Small groups are often fun and engaging, but how does a group help us change in ways that really matter? I want to suggest that God typically uses three things in a healthy group to facilitate our spiritual development. A healthy group helps each person change when we are honest, when we apply the Scriptures, and when we listen to other believers.
We need to be real and be honest if we want to become more like Christ. If we want the group to help us with a particular sin habit, we should be able to talk about that. If we want the group to help us understand the Bible, we should be honest that we aren't biblically literate. If we are having a hard time establishing spiritual disciplines like prayer and personal Bible reading, we should ask others in the group for help.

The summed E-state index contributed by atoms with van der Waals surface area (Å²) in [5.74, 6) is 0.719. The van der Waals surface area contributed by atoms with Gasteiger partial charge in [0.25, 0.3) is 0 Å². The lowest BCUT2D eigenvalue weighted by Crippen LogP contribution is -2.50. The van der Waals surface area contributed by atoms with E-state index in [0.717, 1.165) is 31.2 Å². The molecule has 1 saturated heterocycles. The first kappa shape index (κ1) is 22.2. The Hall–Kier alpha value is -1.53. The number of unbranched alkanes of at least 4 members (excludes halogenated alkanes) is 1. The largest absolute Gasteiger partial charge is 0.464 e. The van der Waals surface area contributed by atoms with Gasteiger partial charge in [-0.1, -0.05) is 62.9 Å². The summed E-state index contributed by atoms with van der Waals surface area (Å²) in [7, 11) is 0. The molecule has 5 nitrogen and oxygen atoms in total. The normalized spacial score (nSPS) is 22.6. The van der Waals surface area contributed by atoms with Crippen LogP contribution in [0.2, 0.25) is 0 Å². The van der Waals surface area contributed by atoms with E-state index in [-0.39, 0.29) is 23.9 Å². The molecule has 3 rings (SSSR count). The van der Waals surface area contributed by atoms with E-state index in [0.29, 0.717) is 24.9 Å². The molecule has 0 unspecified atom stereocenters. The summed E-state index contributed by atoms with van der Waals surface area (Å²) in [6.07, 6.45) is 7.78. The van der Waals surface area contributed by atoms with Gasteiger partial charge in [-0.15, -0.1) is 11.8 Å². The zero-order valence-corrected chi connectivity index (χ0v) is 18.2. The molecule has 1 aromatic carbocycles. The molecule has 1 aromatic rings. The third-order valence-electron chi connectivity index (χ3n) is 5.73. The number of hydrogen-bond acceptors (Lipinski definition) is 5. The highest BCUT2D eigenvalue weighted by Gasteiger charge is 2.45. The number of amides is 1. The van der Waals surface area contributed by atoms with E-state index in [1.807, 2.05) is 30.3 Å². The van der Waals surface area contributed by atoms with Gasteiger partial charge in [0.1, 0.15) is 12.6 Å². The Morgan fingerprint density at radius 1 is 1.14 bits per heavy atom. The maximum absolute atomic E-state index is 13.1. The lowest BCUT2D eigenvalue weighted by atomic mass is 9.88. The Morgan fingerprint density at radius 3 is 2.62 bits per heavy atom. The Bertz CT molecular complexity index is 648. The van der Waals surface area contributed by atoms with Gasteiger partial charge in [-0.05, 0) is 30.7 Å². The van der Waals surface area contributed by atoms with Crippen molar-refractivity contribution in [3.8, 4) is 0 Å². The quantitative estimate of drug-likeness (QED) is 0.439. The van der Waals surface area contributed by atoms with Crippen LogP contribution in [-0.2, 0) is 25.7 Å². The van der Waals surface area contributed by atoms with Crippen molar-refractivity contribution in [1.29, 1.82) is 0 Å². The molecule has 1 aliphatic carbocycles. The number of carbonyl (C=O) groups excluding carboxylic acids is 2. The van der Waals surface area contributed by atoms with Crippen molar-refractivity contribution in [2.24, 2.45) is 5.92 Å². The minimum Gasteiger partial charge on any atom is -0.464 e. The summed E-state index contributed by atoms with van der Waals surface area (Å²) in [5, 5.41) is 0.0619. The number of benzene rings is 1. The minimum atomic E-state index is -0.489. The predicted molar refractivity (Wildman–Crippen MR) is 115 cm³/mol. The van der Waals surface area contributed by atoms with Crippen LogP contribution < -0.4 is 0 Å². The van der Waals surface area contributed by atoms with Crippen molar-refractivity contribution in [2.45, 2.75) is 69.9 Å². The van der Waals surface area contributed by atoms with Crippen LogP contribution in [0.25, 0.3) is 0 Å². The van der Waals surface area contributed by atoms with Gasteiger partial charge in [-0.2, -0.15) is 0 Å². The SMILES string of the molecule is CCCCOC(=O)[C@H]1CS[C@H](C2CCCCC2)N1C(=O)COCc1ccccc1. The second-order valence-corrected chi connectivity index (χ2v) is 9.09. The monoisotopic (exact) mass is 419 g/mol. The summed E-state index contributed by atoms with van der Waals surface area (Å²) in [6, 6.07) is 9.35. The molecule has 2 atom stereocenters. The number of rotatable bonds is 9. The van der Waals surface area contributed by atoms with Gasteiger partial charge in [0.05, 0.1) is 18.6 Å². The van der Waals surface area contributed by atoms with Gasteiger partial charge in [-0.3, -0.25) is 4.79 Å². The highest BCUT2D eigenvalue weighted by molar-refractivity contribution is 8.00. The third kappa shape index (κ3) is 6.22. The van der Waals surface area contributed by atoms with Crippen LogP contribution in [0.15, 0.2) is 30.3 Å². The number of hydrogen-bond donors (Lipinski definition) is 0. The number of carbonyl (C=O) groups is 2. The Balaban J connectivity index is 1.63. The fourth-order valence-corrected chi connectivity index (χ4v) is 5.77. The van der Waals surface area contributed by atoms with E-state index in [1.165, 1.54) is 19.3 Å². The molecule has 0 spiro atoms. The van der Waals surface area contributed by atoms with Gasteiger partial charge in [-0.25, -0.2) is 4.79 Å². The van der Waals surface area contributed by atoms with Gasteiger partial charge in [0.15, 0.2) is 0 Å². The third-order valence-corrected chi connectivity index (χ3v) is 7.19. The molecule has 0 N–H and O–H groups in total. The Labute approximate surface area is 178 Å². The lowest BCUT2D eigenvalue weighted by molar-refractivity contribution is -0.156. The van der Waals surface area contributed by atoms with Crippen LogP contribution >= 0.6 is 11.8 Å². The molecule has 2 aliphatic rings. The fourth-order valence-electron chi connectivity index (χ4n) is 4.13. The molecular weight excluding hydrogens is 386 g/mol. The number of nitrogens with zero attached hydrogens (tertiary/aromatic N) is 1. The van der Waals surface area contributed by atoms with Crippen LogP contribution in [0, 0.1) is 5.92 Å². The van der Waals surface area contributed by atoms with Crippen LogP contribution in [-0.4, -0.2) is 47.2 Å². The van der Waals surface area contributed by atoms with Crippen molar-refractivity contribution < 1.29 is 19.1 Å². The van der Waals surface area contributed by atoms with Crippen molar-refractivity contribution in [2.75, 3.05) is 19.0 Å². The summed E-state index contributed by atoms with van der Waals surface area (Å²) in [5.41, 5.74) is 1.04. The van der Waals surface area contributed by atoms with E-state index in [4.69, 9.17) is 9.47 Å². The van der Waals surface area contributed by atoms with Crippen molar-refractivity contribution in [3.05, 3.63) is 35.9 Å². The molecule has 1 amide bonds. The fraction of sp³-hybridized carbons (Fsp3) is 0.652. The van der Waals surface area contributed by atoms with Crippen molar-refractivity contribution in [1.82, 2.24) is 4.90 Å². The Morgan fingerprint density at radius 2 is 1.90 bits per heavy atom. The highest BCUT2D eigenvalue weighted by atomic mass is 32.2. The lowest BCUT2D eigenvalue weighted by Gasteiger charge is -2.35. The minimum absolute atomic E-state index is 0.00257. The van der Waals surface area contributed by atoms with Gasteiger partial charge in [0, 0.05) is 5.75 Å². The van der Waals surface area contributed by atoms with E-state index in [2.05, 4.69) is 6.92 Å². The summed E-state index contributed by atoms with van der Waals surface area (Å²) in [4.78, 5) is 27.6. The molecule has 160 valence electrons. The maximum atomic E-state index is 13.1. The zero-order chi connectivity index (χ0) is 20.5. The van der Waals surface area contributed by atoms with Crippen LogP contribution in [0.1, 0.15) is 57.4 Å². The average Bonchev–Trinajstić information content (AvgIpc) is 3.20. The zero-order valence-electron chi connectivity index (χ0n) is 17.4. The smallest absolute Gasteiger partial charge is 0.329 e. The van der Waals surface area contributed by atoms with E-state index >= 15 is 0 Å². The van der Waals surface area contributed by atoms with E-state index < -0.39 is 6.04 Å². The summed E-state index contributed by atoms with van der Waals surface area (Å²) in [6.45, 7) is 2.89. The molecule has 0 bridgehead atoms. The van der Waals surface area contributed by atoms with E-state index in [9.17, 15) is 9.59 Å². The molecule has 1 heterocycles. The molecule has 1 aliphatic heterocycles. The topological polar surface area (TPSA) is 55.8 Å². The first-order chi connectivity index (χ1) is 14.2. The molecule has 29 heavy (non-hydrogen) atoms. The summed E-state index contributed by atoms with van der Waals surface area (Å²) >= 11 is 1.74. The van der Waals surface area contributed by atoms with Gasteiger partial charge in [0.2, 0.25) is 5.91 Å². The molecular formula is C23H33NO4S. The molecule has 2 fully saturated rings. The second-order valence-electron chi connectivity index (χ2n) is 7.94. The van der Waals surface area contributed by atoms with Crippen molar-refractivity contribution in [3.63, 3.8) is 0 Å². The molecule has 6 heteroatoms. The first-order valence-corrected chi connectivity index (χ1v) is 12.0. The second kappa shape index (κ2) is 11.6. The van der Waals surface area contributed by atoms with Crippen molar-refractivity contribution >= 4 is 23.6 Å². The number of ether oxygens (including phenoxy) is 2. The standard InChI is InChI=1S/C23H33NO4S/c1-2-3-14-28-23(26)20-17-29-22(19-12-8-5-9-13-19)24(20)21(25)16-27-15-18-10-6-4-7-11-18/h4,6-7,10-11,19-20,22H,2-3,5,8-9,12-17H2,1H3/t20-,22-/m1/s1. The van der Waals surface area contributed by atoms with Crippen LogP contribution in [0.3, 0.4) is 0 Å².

We should be honest with ourselves and with others if we want them to help us change. If we live in a community of people who hide and cover their faults, we won't be able to help them. We should invite our fellow group members to show us who they really are. From financial problems to sexual addictions to an insatiable need to gossip to a burning resentment toward an ex-spouse, most of us have issues that we would be horrified if others knew. But as long as we hide our real issues, we probably won't change much.
Garry Poole, author of Seeker Small Groups, likes to start new groups by asking the participants, "If you could ask God one question, what would it be?" He hands out slips of paper and asks each group member to write down the question, then he spends the next several weeks working through those questions. That's one way to communicate that we are serious about talking about what's really on our minds.
I wonder how many ...